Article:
Los Angeles is one of the most insta friendly places on earth here are our Top 5 most Instagram-able things to do in L.A.
In some extreme cases, Instagram will prove to more intelligent future generations how the human race used to embarrass itself.
And also why some people are not allowed to continue breeding.
For most of us (who are marginally brighter), our Instagram accounts will tell those generations to come that we existed, were thinner than we were, and that we did interesting and trendy things with our time. Things like travel to L.A.
For Veldskoen’s top 5 Instagram-able things to do in L.A., we went as cheesy and touristy as we possibly could. After all, people need to believe that you were here without any shadow of a doubt.
It’s a pier with a theme park on it! Only in America, right? There are several pleasure piers in the U.S., but this is the only one on the West Coast.
The Santa Monica pleasure pier’s Pacific Park was has been L.A.’s authentic pleasure pier since 1909. (We say “pleasure pier” as many times as possible because it sounds so deliciously dirty).
The pleasure pier includes a variety of boardwalk, carnival-style amusements, like candy floss stalls, games where you throw sharp things at soft toys to win them (the toys, not the sharp things), and old school carnival rides.
The Pacific Wheel is the world’s first solar-powered Ferris wheel. The West Coaster roller coaster will take you all over the pleasure pier at 35 mph. There is also the Santa Monica carousel which
features 44 hand-carved horses, and you might have seen it in the Paul Newman classic, The Sting.
Everything about the Santa Monica Pier is authentically L.A. and will Instagram well with or without a filter.
Hop off the pleasure pier last time; we promise) and take a stroll along the iconic Venice Beach. There are so many things to photograph along this stretch of sand that simple scream, “I’ve been to L.A.!”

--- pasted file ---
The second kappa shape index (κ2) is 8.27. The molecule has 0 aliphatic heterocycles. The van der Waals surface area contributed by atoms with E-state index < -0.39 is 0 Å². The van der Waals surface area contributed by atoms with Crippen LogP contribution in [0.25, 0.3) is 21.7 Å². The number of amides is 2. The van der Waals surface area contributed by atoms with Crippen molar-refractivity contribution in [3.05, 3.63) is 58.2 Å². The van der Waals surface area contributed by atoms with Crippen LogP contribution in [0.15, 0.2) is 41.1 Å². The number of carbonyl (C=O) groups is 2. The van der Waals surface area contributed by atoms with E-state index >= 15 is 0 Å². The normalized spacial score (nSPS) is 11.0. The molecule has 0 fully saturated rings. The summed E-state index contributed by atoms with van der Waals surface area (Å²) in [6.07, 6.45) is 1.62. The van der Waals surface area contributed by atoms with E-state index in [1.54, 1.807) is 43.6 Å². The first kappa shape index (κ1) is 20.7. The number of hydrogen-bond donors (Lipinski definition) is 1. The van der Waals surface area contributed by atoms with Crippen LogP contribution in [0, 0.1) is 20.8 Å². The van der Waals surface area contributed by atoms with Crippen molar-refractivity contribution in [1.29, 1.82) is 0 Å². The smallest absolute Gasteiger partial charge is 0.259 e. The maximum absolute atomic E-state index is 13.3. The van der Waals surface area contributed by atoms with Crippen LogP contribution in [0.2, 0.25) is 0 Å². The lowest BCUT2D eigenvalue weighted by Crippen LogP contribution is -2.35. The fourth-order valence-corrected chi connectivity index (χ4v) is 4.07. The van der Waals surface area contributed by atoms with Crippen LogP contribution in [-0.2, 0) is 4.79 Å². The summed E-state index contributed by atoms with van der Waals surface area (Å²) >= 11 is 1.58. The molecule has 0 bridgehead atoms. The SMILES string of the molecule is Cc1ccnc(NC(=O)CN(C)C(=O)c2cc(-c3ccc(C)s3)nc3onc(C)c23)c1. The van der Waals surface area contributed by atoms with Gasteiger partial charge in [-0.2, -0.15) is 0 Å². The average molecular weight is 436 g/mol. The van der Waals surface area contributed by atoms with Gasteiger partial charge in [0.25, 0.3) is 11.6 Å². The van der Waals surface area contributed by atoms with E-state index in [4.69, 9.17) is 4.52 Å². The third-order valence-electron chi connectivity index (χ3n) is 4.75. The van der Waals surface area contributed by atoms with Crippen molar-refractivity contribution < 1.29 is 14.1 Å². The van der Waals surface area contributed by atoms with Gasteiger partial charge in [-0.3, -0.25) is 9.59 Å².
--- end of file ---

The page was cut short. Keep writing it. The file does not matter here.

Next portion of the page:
The ever-changing Venice art walls are a historic street art landmark in the city. Graffiti artists from all over come to mark and remark them.
The Muscle Beach outdoor gym has loads of Instagram potential. (Take a skinny friend with you to look more buff. ) It is considered the birthplace of the fitness boom in the U.S. during the 20th century and is always covered in the sun (and steroid) soaked bodies.
The Venice boardwalk runs parallel to the beach. (If you don’t want to get sand in your Veldskoen shoes). It’s covered in street performers, funky little shops, and public art murals!
If you want to Instagram in your activewear, the boardwalk also becomes a promenade for running, cycling, and skateboarding.
This is perhaps one of the Hollywood-est of Hollywood things one can do! The walk of fame comprises more than 2600 stars embedded in the sidewalks of Hollywood Boulevard and Vine Street. Take a friend with you to watch the road if you insist on reading all of them as you walk.
If you stop to Instagram a pic with Michael Jackson’s star, make sure it’s the one on Hollywood Boulevard. The one on Vine street belongs to an elderly radio host by the same name.
And don’t bother looking for Julia Roberts, Clint Eastwood, or George Clooney anywhere on the walk. They declined the honor.
For a famous person to get a Hollywood Walk of Fame star, they have to attend the unveiling ceremony…#aintnobodygottimeforthat.
We have a feeling Clooney might have been stuck in the E.R, Eastwood was too busy making a punk feel lucky, and Julia Roberts was being picked up by Richard Gere in his white limo in Las Palmas Avenue. ( For all the millennials reading this, those were all extremely clever pop culture references from before you were born. Google them.)
The “Hollywoodland” sign was initially put up in 1923 to promote a housing development along the hill.
Each letter is 50x30 feet in size and was originally lit up by lightbulbs. The words would flash ‘Holly,’ then ‘wood,’ then ‘land’ all night long.
It feels a bit “strip clubby,” so we can’t imagine you’d buy a house close to it.
But that’s not the reason the Hollywoodland real estate developers upped and left.
The Great Depression was what sent them packing. In the 1940s, the Hollywood Chamber of Commerce and the L.A Parks department repaired the sign(which was by that time falling apart) but decided to ditch the flashing feature and the portion that read “land” altogether.
The letters deteriorated again and were replaced with more giant steel letters by Hugh Hefner and his friends in the 1970s.
Fun fact, Hefner himself paid for the Y and Warner Bros for the second O.
The letters can be Instagram-able day or night. They no longer light up themselves, but they are visible due to elegant backlighting.
They are also visible from Griffith Observatory, so insta two-in-one!